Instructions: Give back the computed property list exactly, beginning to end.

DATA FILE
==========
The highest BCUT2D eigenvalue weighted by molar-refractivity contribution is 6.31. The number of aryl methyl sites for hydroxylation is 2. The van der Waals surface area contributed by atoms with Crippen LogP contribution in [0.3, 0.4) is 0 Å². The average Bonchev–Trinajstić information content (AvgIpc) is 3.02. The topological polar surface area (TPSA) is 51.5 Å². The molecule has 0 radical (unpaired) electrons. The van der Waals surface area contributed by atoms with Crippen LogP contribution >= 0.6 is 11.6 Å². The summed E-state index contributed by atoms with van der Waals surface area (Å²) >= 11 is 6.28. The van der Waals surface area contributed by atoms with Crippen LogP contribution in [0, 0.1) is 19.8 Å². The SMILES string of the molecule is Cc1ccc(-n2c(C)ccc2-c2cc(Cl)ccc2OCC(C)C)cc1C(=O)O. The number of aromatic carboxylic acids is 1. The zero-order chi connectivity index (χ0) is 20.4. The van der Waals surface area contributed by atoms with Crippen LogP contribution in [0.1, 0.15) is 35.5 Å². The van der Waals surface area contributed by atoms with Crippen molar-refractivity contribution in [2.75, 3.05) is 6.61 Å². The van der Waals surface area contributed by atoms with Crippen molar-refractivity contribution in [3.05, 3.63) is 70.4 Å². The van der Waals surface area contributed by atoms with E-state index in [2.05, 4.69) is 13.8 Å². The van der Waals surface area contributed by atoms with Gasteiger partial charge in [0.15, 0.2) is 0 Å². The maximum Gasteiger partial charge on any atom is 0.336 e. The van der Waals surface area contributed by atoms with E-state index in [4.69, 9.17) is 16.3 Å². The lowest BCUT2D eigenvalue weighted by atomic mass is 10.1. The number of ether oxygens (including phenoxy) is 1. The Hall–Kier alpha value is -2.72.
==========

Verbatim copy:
The highest BCUT2D eigenvalue weighted by molar-refractivity contribution is 6.31. The number of aryl methyl sites for hydroxylation is 2. The van der Waals surface area contributed by atoms with Crippen LogP contribution in [0.3, 0.4) is 0 Å². The average Bonchev–Trinajstić information content (AvgIpc) is 3.02. The topological polar surface area (TPSA) is 51.5 Å². The molecule has 0 radical (unpaired) electrons. The van der Waals surface area contributed by atoms with Crippen LogP contribution >= 0.6 is 11.6 Å². The summed E-state index contributed by atoms with van der Waals surface area (Å²) >= 11 is 6.28. The van der Waals surface area contributed by atoms with Crippen LogP contribution in [0, 0.1) is 19.8 Å². The SMILES string of the molecule is Cc1ccc(-n2c(C)ccc2-c2cc(Cl)ccc2OCC(C)C)cc1C(=O)O. The number of aromatic carboxylic acids is 1. The zero-order chi connectivity index (χ0) is 20.4. The van der Waals surface area contributed by atoms with Crippen LogP contribution in [0.1, 0.15) is 35.5 Å². The van der Waals surface area contributed by atoms with Crippen molar-refractivity contribution in [2.75, 3.05) is 6.61 Å². The van der Waals surface area contributed by atoms with Crippen molar-refractivity contribution in [3.05, 3.63) is 70.4 Å². The van der Waals surface area contributed by atoms with E-state index in [2.05, 4.69) is 13.8 Å². The van der Waals surface area contributed by atoms with Gasteiger partial charge in [0.15, 0.2) is 0 Å². The maximum Gasteiger partial charge on any atom is 0.336 e. The van der Waals surface area contributed by atoms with E-state index in [4.69, 9.17) is 16.3 Å². The lowest BCUT2D eigenvalue weighted by atomic mass is 10.1. The number of ether oxygens (including phenoxy) is 1. The Hall–Kier alpha value is -2.72.